and that （a） an act is compulsory
when its origin is from without, being of such a nature that the agent, who is really
passive, contributes nothing to it: for example, when a ship's captain is carried
somewhere by stress of weather, or by people who have him in their power. 1.
But there is some doubt about actions
done through fear of a worse alternative, or for some noble object— as for
instance if a tyrant having a man's parents and children in his power commands him to do
something base, when if he complies their lives will be spared but if he refuses they will
be put to death. It is open to question whether such actions are voluntary or involuntary.
A somewhat similar
case is when cargo is jettisoned in a storm; apart from circumstances, no one voluntarily
throws away his property, but to save his own life and that of his shipmates any sane man
would do so. 1.
this kind, then, are ‘mixed’ or composite1
; but they approximate
rather to the voluntary class. For at the actual time when they are done they are chosen
or willed; and the end or motive of an act varies with the occasion, so that the terms
‘voluntary’ and ‘involuntary’ should be used with
reference to the time of action; now the actual deed in the cases in question is done
voluntarily, for the origin of the movement of the parts of the body instrumental to the
act lies in the agent; and when the origin of an action is in oneself, it is in one's own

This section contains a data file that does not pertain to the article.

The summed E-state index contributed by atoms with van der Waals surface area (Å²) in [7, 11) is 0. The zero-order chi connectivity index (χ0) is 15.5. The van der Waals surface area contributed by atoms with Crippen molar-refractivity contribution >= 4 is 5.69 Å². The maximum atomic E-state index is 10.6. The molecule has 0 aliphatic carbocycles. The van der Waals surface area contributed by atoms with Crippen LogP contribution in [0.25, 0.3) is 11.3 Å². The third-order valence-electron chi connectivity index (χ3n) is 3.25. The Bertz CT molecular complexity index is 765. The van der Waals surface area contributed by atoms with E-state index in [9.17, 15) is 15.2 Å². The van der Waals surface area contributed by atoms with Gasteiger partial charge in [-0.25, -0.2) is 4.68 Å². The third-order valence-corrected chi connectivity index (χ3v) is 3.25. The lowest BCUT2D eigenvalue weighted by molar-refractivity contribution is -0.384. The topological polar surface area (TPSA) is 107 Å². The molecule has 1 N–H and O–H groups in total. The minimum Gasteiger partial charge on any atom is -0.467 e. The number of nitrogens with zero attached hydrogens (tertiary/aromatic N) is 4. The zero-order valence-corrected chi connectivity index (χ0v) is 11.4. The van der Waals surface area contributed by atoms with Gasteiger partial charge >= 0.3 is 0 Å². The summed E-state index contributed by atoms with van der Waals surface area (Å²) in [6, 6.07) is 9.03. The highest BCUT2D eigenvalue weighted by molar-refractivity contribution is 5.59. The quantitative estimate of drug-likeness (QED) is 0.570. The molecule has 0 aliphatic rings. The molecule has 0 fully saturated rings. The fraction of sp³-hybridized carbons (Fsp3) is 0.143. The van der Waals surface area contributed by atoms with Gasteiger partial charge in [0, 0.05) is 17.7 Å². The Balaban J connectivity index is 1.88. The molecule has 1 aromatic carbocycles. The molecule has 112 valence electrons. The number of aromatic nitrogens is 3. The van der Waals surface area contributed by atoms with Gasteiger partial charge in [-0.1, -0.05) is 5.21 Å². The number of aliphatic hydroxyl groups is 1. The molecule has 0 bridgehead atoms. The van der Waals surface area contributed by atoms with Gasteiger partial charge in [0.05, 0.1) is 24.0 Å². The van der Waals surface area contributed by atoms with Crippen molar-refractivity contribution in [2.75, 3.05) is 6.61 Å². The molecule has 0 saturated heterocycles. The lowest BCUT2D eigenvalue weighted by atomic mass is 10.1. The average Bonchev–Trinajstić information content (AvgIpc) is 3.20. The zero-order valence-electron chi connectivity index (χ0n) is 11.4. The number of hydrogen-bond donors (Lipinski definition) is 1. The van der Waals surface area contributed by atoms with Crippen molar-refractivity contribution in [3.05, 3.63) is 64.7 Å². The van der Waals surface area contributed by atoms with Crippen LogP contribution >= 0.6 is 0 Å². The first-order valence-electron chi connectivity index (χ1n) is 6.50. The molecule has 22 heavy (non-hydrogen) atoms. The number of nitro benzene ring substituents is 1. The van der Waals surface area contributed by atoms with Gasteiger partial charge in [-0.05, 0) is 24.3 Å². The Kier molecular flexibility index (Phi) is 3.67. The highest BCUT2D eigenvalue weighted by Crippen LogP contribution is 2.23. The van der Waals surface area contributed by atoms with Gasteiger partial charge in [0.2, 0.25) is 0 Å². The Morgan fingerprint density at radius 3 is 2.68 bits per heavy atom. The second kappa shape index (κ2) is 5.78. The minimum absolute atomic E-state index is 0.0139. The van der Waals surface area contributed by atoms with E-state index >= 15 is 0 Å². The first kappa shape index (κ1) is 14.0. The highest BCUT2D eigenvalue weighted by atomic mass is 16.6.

power to do it or not. Such acts therefore are voluntary, though perhaps involuntary apart
from circumstances—for no one would choose to do any such action in and for
Sometimes indeed men are actually praised2
for deeds of this ‘mixed’
class, namely when they submit to some disgrace or pain as the price of some great and
noble object; though if they do so without any such motive they are blamed, since it is
contemptible to submit to a great disgrace with no advantage or only a trifling one in
view. In some cases again, such submission though not praised is condoned, when a man does
something wrong through fear of penalties that impose too great a strain on human nature,
and that no one could endure. 1.
Yet there seem to be some acts which a man cannot be compelled to
rather than do them he ought to submit to the most terrible death: for instance, we think
it ridiculous that Alcmaeon in Euripides' play4
is compelled by certain threats to murder his mother!
But it is sometimes
difficult to decide how far we ought to go in choosing to do a given act rather than
suffer a given penalty, or in enduring a given penalty rather than commit a given action;
and it is still more difficult to abide by our decision when made, since in most of such
dilemmas the penalty threatened is painful and the deed forced upon us dishonorable, which
is why praise and blame are bestowed according as we do or do not yield to such